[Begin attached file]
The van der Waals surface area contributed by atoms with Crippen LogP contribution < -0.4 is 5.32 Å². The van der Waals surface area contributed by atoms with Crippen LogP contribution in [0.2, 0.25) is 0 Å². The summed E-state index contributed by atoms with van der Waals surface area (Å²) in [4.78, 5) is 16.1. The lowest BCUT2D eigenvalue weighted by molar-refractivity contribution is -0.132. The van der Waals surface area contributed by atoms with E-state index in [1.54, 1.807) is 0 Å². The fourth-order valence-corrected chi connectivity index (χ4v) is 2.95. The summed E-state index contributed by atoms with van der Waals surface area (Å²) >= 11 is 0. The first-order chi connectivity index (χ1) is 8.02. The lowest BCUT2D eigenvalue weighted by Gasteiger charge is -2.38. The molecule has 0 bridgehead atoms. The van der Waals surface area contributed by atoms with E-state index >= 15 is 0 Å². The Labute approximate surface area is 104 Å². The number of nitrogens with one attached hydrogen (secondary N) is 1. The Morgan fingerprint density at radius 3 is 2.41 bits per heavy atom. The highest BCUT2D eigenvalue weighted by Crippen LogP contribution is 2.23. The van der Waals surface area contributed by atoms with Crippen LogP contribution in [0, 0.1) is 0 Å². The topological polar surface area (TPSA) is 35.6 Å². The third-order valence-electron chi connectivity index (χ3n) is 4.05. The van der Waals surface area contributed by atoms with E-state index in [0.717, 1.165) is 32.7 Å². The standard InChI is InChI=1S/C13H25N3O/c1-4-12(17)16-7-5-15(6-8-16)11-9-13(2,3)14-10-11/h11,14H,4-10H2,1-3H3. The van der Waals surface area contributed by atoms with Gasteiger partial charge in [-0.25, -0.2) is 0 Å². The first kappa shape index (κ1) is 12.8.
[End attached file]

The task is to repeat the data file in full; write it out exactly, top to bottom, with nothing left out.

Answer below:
The van der Waals surface area contributed by atoms with Crippen LogP contribution < -0.4 is 5.32 Å². The van der Waals surface area contributed by atoms with Crippen LogP contribution in [0.2, 0.25) is 0 Å². The summed E-state index contributed by atoms with van der Waals surface area (Å²) in [4.78, 5) is 16.1. The lowest BCUT2D eigenvalue weighted by molar-refractivity contribution is -0.132. The van der Waals surface area contributed by atoms with E-state index in [1.54, 1.807) is 0 Å². The fourth-order valence-corrected chi connectivity index (χ4v) is 2.95. The summed E-state index contributed by atoms with van der Waals surface area (Å²) >= 11 is 0. The first-order chi connectivity index (χ1) is 8.02. The lowest BCUT2D eigenvalue weighted by Gasteiger charge is -2.38. The molecule has 0 bridgehead atoms. The van der Waals surface area contributed by atoms with E-state index >= 15 is 0 Å². The Labute approximate surface area is 104 Å². The number of nitrogens with one attached hydrogen (secondary N) is 1. The Morgan fingerprint density at radius 3 is 2.41 bits per heavy atom. The highest BCUT2D eigenvalue weighted by Crippen LogP contribution is 2.23. The van der Waals surface area contributed by atoms with Crippen LogP contribution in [0, 0.1) is 0 Å². The topological polar surface area (TPSA) is 35.6 Å². The third-order valence-electron chi connectivity index (χ3n) is 4.05. The van der Waals surface area contributed by atoms with E-state index in [0.717, 1.165) is 32.7 Å². The standard InChI is InChI=1S/C13H25N3O/c1-4-12(17)16-7-5-15(6-8-16)11-9-13(2,3)14-10-11/h11,14H,4-10H2,1-3H3. The van der Waals surface area contributed by atoms with Gasteiger partial charge in [-0.25, -0.2) is 0 Å². The first kappa shape index (κ1) is 12.8.